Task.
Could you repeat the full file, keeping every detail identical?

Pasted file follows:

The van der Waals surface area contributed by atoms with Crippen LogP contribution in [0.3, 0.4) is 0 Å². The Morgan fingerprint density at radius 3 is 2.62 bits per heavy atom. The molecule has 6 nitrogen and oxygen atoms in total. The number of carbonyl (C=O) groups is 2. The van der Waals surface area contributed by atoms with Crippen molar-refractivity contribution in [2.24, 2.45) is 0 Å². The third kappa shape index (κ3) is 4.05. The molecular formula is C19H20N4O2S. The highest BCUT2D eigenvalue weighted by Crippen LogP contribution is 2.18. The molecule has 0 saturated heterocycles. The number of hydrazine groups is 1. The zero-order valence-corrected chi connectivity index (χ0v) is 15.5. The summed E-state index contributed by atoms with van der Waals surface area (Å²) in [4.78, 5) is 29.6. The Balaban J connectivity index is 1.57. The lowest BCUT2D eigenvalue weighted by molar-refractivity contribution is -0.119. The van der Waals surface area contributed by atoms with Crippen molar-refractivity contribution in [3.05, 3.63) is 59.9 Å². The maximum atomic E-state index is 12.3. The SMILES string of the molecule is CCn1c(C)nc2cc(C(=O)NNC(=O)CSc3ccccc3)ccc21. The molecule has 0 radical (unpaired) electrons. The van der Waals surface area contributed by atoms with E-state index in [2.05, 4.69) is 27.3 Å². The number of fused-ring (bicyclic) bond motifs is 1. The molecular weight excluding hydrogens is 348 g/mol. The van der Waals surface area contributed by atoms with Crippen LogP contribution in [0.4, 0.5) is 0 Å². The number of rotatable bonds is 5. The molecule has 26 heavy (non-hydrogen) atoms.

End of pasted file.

The van der Waals surface area contributed by atoms with Crippen LogP contribution in [0.3, 0.4) is 0 Å². The Morgan fingerprint density at radius 3 is 2.62 bits per heavy atom. The molecule has 6 nitrogen and oxygen atoms in total. The number of carbonyl (C=O) groups is 2. The van der Waals surface area contributed by atoms with Crippen molar-refractivity contribution in [2.24, 2.45) is 0 Å². The third kappa shape index (κ3) is 4.05. The molecular formula is C19H20N4O2S. The highest BCUT2D eigenvalue weighted by Crippen LogP contribution is 2.18. The molecule has 0 saturated heterocycles. The number of hydrazine groups is 1. The zero-order valence-corrected chi connectivity index (χ0v) is 15.5. The summed E-state index contributed by atoms with van der Waals surface area (Å²) in [4.78, 5) is 29.6. The Balaban J connectivity index is 1.57. The lowest BCUT2D eigenvalue weighted by molar-refractivity contribution is -0.119. The van der Waals surface area contributed by atoms with Crippen molar-refractivity contribution in [3.05, 3.63) is 59.9 Å². The maximum atomic E-state index is 12.3. The SMILES string of the molecule is CCn1c(C)nc2cc(C(=O)NNC(=O)CSc3ccccc3)ccc21. The molecule has 0 radical (unpaired) electrons. The van der Waals surface area contributed by atoms with E-state index in [2.05, 4.69) is 27.3 Å². The number of fused-ring (bicyclic) bond motifs is 1. The molecular weight excluding hydrogens is 348 g/mol. The van der Waals surface area contributed by atoms with Crippen LogP contribution in [0.4, 0.5) is 0 Å². The number of rotatable bonds is 5. The molecule has 26 heavy (non-hydrogen) atoms.